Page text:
EASA, 2010: EASA2010: Crisis and imagination
Maynooth, 24/08/2010 – 27/08/2010
Stateless ethnic groups in Europe: problems and perspectives
Location Humanities Small Seminar Room 2
Date and Start Time 25 Aug, 2010 at 11:30
This workshop is to concentrate on small ethnic groups and nations in unifying Europe that continue to strive to negotiate, create and/or defend their ethnic identity in spite of not having their own state. In some countries they have gained legal status as an ethnic minority, while in others they struggle to be recognized as such to this day. On the one hand these groups can support their efforts by the notion of cultural diversity as a current European value. On the other hand their struggles are still framed by a persistent and partly unreflected image of the nation state as the only legitimate basis of the world order. The papers may discuss contradictory concepts within which processes of ethnomobilization take place. They may question the reason or purpose of such processes in the light of current word crisis. But they may consider prospective solutions in preserving and developing the culture of stateless ethnic groups as well.
Discussant: Jan Grill (University of St Andrews)
This workshop is closed to new paper proposals.
The Istro-Romanians: perspectives regarding the legacy of a culture
The Istro-Romanians are one of Europe's smallest ethnic groups. They inhabit villages like: Susnievika (i.e. Suşnieviţa), Zejane (i.e. Jeiani), Brdo (i.e. Bârdo) and Nova Vas (i.e. Noselo) in the north-eastern corner of the Istrian Peninsula, Croatia. Their dialect is currently included in the UNESCO Red Book of Endangered Languages as Seriously Endangered.
Istro-Romanians are not accepted by the Croatian Constitution as a national minority. Without any institutions to preserve their language and cultural heritage, the very existence of this ethnic group is threatened. In 2009, there were about 200-220 Istro-Romanian speakers left in the Istrian Peninsula.
Drawing on an ongoing research project in which I am a member (Code: CNCSIS-UEFISCSU ROMANIA, CNCSIS GRANT, SU 57-09-01), this paper presents potential solutions for preserving the culture of Istro-Romanians and approaches the way Istro-Romanians attempt to defend their identity by creating networks of cooperation both with the diaspora and with Romania.
Do Istro-Romanian culture have a(ny) future?
This paper aims to consider the challenges and perspectives of a seriously endangered culture, the one of Europe's smallest stateless ethnic groups living in Istria Peninsula: the Istro-Romanian culture. The number of the groups' members is rapidly diminishing and the Istro-Romanian dialect is present in the UNESCO Red Book for Endangered Languages. It is estimated that, if no change occurs, in about 30 years, there will be no more Istro-Romanian speakers. New cultural politics are necessary in order to regain the self-confidence of Istro-Romanians in their own culture and in order to preserve their cultural identity.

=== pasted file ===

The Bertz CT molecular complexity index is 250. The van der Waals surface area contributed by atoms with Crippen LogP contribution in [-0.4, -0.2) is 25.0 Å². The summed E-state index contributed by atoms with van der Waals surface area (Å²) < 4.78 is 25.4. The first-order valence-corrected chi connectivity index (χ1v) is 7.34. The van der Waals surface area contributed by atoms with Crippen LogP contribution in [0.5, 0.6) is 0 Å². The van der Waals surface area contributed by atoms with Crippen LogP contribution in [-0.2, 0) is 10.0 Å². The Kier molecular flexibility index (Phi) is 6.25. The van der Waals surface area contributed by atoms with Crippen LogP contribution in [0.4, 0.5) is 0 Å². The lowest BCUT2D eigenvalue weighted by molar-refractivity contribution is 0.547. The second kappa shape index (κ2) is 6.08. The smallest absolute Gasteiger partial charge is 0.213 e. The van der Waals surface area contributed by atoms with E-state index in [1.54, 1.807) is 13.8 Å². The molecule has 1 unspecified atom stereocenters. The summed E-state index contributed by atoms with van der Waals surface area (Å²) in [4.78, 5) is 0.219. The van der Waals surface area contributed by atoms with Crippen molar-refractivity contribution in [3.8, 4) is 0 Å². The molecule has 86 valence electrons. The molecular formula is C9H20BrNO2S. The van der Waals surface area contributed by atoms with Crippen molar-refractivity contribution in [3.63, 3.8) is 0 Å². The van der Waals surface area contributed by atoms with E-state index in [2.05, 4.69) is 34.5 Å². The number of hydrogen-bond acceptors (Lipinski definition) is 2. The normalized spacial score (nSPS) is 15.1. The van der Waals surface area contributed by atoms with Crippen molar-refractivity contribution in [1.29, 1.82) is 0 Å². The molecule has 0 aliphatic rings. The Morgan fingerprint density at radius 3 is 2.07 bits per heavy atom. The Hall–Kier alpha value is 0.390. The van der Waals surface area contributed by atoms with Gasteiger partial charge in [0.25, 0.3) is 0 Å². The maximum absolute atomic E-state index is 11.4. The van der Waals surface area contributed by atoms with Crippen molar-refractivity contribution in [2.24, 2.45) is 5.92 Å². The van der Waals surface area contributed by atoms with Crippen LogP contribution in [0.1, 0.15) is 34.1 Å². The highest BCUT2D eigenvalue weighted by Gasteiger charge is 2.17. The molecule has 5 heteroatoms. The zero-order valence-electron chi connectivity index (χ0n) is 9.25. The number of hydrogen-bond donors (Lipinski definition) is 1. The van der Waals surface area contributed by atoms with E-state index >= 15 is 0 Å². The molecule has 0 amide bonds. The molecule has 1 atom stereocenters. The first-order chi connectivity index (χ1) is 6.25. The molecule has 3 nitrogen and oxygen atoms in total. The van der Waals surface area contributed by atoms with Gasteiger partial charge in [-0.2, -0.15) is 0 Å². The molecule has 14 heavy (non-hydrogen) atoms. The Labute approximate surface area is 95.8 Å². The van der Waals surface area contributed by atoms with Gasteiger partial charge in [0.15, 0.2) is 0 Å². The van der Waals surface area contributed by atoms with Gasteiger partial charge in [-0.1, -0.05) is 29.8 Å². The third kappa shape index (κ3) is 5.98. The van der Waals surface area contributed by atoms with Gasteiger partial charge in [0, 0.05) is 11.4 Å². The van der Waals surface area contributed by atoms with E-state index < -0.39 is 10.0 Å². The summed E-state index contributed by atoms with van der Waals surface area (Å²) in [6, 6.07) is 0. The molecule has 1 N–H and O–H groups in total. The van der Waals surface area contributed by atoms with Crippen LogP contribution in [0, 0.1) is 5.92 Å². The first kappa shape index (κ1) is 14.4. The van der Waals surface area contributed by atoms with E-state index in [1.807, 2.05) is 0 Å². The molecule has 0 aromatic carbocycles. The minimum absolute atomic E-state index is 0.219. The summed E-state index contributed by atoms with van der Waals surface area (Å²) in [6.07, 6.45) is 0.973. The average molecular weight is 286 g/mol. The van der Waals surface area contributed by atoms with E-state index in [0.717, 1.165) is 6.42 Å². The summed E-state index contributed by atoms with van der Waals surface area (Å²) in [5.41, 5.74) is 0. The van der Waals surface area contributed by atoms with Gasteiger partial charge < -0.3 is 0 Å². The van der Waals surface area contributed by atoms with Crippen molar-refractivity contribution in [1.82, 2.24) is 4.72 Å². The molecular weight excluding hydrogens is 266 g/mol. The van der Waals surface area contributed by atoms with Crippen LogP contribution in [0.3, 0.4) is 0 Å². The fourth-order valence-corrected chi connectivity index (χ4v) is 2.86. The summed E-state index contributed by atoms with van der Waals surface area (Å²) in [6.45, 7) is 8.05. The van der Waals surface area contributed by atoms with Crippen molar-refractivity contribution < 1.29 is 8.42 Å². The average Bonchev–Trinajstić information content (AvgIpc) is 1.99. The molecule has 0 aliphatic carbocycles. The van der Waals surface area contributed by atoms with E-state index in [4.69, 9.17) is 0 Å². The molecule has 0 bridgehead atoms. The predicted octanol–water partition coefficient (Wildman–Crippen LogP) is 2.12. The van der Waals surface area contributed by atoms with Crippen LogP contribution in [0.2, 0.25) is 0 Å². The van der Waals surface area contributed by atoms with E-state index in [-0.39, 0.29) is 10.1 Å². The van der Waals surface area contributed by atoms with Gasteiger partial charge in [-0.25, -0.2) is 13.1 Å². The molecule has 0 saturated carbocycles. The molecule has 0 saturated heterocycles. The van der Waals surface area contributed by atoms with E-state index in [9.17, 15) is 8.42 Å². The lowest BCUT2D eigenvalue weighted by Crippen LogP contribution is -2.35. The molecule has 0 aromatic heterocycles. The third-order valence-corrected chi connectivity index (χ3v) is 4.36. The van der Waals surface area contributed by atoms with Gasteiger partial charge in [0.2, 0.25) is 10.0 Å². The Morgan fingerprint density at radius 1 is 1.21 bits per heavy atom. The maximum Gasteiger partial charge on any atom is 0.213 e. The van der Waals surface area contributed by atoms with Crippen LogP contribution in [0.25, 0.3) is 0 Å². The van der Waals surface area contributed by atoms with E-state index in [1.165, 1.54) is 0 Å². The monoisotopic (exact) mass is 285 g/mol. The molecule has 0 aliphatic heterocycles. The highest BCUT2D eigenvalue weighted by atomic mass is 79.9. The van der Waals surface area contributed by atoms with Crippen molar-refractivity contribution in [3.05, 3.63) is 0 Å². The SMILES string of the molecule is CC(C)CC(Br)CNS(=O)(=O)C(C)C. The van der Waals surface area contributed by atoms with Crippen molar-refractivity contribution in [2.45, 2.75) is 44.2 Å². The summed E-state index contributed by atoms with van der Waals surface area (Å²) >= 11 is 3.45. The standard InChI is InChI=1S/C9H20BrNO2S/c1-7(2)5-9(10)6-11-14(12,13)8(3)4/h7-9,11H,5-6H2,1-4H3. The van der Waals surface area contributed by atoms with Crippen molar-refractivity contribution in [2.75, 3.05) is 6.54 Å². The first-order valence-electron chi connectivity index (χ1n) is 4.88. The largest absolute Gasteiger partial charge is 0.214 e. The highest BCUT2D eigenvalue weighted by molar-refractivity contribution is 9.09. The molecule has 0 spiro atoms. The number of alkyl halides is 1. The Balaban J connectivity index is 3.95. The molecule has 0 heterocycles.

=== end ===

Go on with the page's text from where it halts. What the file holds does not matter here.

The paper presents some results of a research project concerning the Istro-Romanian culture performed by a team constituted from researchers working with the Romanian Institute of Anthropology and the University "Politehnica" of Bucharest. The dynamic of the cultural identity and of the environment is investigated in order to understand the present and to consider the evolution of the Istro-Romanian culture.
Developing strategies for growing roots: an autobiography of displacement, migration and repatriation
As a child of Greek political refugees (of the Greek civil war 1946-1949), a grandchild of Greek Asia Minor refugees and an offspring of mixed marriage I have always felt that my ethnic, national and cultural identities are negotiable and fluid. This feeling has induced existential and cultural crises which I struggle to reframe by developing strategies for growing roots in the (second repatriate) country I decided to settle down. In this paper I will explore how political histories of the Greek civil war and nationalist ideologies and policies of contemporary Balkan nation-states (Macedonia and Greece), on the one hand, and the post-socialist transformations in Eastern Europe, on the other hand, create complexities in the process of identity formation at the individual level. Autobiographical consideration will illuminate the historical and personal struggles in the process of formation, adoption and protection of national identity across three family generations.
Ethnicization and (trans) national governmentality: the case of Moldavian Csangos
The Csangos are defined as ethnically charged subjects by two antagonistically nationalizing projects: the Hungarian and the Romanian one. The Hungarian-based one is stressing the archaicity, the Middle Ages characteristics of the Csangos. The Romanian nationalizing strategy appears as a counter strategy; the Csangos are seen as "hybrids", half-denationalized Romanians.
Extended networks of organizations, associations, scientific institutes, forums, ethnic tourism networks etc. using at the same time global technologies and old national myths are modeling and forging ethnic identities by deploying state-like effects. A relatively wide and lax network of European Council bureaucrats, nationalist intellectuals, ethnographers, historians, folklorists, anthropologists etc. connected by scientific institutes, NGO's, Internet forums and portals have similar effects with nation-state apparatuses. Various actors compete to deploy state-like effects into the field of ethnicity, group and subjectivity formation.
This workshop is closed to new paper proposals.